The prestigious German ZukunftInstitut have issued their “Food Report 2023”, where they outline what trends will be shaping the food industry in the next few years, where they capture the “weak signals” of emerging trends and socio-cultural changes.
In particular, this year’s report highlights three main food trends, that we will see expanding in future purchasing and consumption habits. We have analysed their findings, and matched the two of them more in line with what we do, with our product ranges, developments and corporate investments.
1. New Glocal
The pandemic has already had a huge impact on global supply chains, marketing and consumer dynamics, stressing the increasing importance of locally grown foods and the more controversial, climate-heavy, imported products. The “new glocal” trend is meant to not only consider local and global aspects of food production, but also to assign a new hierarchy. Consumers will value more locally sourced ingredients than convenience, and this will impact the global supply chain. Regional sourcing and sustainability will become keywords for the new food economy.
At Aromatagroup, we have always cared about environmental protection, and we have been sharing our environmental protection policies throughout our organisation, including our partners and suppliers. We commit to ensure quality, safety, provenance and sustainability of processes and raw materials, and have obtained the Fairtrade ethical certification for our vanilla, meaning we not only guarantee extracts of fully traceable, sustainable and quality origins, but also that we positively impact the livelihoods and quality of life of millions of small farmers and workers in developing countries. All our botanical extracts, FiorioColori natural and clean label ranges, as well as all our products are fully traceable, and we offer certificates of origin on selected premium products, e.g. Sicilian Orange Extract.
2. Plant-based products and veganizing of traditional recipes
According to the ZukunftInstitute report, there are probably traditional dishes in most cultures across the globe that have always been plant-based. However, there is a growing interest amongst “normal” consumers to reduce their meat and dairy intake, without giving up the traditional flavours they grew up with. It is not only the food industry that is reacting to this with the development of increasingly sophisticated replacement products to ‘veganise’ traditional dishes. On the cookbook market and on numerous recipe platforms, there are also more and more indications on how to prepare classic dishes in an ‘animal-free’ version. These recipes do not include high-tech substitutes such as lab-grown meat or fermentation-derived dairy alternatives, but they suggest creative and alternative ways to use natural ingredients such as mushrooms, herbs, pulses, seaweed, apple sauce, chickpea water (aquafaba), etc.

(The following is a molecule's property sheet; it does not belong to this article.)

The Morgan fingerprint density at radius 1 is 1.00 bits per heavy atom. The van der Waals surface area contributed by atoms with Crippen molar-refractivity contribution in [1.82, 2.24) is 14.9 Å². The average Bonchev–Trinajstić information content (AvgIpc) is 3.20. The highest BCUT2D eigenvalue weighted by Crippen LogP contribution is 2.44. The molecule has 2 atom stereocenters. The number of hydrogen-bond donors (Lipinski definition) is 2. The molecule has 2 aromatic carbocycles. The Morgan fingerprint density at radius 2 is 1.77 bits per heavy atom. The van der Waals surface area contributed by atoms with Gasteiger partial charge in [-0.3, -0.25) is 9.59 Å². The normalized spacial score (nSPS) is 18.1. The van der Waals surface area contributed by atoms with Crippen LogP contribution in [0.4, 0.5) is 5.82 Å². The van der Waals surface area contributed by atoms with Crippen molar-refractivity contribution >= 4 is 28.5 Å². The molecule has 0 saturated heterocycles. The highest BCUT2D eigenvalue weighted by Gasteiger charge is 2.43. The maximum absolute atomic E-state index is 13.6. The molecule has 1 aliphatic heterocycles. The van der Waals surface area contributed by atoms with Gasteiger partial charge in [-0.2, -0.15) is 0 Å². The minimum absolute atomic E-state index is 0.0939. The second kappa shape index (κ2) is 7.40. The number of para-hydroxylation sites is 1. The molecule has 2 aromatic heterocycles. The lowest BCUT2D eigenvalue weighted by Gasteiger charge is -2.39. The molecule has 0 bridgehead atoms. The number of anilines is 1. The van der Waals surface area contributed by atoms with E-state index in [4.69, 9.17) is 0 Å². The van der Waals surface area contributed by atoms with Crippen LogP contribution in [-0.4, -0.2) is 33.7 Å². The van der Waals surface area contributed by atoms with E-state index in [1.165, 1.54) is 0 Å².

At AromataGroup, we believe that the taste experience is crucial when offering plant-based meat and dairy alternatives, and we have created a complete range to convey the aromatic profile of the cooked end-product, such as, for instance, slightly grilled or roasted meat notes for burger patties when grilled or cooked in a frying pan, whereas for a plant-based chick*n fillet or nuggets, the profile must mimic the taste of real chicken as it is normally processed, that is battered and slightly fried before packaging. Same for deli cuts, sausages, cheese types, and fish. We have also recently launched a new range of natural colours and natural colouring foodstuffs created using plant-based raw materials, such as turmeric roots, paprika, red beet and caramelised sugars to provide realistic visuals. A selection of these colouring solutions also performs in meat products to enhance the natural appearance.
3. Regenerative Foods
According to the researchers at the ZukunftInstitute, consumers will be more and more inclined to purchase regenerative foods, that is, foods produced via regenerative agriculture. Regenerative foods are not only a forward-looking response to the threats posed by climate change, but also ensure the diversification of the plant species we eat and thus offer a much greater variety on our plates. At the moment, the interest for regenerative foods is growing among chefs and certain culinary environments, but some multinationals have recently been looking at regenerative agriculture as a possible new sourcing channel for their product developments.
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